We know that there are university professors that have been doing this for a long time, that have ideas that wanna see systems get fixed, and we need to bring them to the table. I do believe that it is from the front lines and our frontline workers should be the ones talking about the issues and coming up with solutions and how we address some of these things.

Tina: All right, Karla, thank you very much. I just wanna ask you if there’s anything else you’d like to add.

Karla: I wanna make sure that everybody that’s listening to this podcast is motivated and is organizing and mobilizing the vote. I tell folks that we’re really only two weeks out. From the election because absentee ballots will start dropping.

We need people to vote by mail. We need people to vote early. We cannot wait until November 8th. If we wait until November the eighth, then we’re not gonna have the results that we want and that we need and that we deserve. So, make sure you’re organizing, make sure you’re getting out the vote.

Education is on the ballot. Voting rights are on the ballot. I didn’t mention this earlier. There were two African American congressional seats that were gerrymandered out of their vote. Why? Why would you do that? It is an oppressive government that is trying to limit people and limit voice, so we have to fix that.

So voting rights are on the ballot. Affordability is on the ballot. Women’s choice is on the ballot. And so, we need everybody to come out. We need everybody to vote. Education is so important, and you know, I believe that we are in the fight of our lives, but we’re gonna get it right. So, if we vote now, we save our country two years from now from a catastrophe that is bound to happen because DeSantis is not running for Florida governor. He’s actually running to be in the White House. So, we have big shoes to fill, but we can save the country for everyone. So please go out and vote. Please make sure that you’re taking your families, that all your households are voting with you on the issues, because that’s how we make a difference. Let’s win!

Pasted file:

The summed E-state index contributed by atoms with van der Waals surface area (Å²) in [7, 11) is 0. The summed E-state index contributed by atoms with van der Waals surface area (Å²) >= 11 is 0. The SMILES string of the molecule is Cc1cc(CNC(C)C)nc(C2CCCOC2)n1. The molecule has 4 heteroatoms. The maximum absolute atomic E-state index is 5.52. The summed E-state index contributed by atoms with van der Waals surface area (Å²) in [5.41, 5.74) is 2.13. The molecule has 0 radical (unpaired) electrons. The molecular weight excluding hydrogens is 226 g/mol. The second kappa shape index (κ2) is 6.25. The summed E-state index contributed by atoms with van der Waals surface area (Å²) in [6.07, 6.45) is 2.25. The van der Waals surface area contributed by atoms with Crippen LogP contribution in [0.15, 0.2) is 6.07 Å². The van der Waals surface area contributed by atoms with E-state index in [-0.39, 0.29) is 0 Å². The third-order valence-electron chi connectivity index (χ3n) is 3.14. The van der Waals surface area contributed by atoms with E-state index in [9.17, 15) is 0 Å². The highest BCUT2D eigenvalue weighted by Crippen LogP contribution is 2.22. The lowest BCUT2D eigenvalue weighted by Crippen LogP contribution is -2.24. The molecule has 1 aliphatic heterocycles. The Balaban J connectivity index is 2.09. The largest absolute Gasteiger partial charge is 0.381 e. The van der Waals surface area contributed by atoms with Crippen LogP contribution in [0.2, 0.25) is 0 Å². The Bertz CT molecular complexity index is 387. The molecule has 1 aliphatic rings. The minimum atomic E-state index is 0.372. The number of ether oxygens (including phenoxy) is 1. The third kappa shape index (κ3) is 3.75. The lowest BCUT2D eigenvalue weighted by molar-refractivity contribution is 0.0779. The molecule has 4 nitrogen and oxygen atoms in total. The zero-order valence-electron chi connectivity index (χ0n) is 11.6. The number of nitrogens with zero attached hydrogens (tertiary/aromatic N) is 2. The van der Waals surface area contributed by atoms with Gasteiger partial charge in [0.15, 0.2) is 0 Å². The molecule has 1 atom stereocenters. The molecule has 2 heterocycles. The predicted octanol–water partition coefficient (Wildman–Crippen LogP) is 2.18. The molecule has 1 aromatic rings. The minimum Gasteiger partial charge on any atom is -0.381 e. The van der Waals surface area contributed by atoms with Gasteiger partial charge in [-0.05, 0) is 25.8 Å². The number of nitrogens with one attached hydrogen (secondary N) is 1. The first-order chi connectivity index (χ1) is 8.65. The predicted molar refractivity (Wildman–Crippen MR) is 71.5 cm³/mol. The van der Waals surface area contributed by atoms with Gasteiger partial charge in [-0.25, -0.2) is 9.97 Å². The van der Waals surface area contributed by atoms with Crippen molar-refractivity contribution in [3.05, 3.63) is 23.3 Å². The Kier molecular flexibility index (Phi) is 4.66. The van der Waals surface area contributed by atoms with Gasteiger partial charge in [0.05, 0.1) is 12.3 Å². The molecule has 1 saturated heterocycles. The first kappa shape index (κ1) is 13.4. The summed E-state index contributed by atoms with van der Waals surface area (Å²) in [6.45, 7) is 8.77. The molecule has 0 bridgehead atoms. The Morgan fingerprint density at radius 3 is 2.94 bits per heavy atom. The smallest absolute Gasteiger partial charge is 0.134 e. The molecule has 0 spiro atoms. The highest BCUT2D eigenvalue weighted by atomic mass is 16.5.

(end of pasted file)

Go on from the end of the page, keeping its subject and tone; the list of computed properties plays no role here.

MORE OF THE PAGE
Andrew: So, as we end this podcast today, I just wanna say go to Charlie Crist’s website and check out his Freedom to Learn plan. It’s a plan about education. It talks about putting students first and families first. It talks about supporting teachers and staff who work in our schools. It talks about pay, about health insurance, about retirement about career and tech education that is truly supported by the state. It talks about lifting up education in the state of Florida. And that is why we have endorsed Charlie Crist for governor. That is what’s made it very easy for us to get behind your campaign. 

I also wanna say this, one of my favorite union songs is Solidarity Forever. And it says, in our hands is placed a power greater than their hoarded gold. So as the governor has said, and future governor has said, go out and vote because in our hands is placed a power greater than their hoarded gold. And it’s our vote, our right to vote, our obligation to vote, our civic responsibility to vote.

And even though the civics trainings done this summer all over, the state of Florida, didn’t talk about voting, we know that as our paramount civic duty, and so let’s get out and vote and vote for Charlie Crist to be the next governor so we can have an education governor, someone who truly gets us and will stand with us and has already proven it.

Aurora Gonzalez: If you enjoy our podcast, ask your friends and colleagues to subscribe on our website@feaweb.org/EducatingFromTheHeart. Send your comments and feedback to heart@floridaea.org. Again, that’s heart, H E A R T at Florida EA dot O R G. Or you can leave a voicemail at 850-201-3384   

Sharon Nesvig:  Educating from the Heart is a production of the Florida Education Association. FEA is the statewide educators’ union with more than 150,000 members, including teachers, education staff professionals, higher education faculty, graduate assistants, students preparing to become teachers and retired educators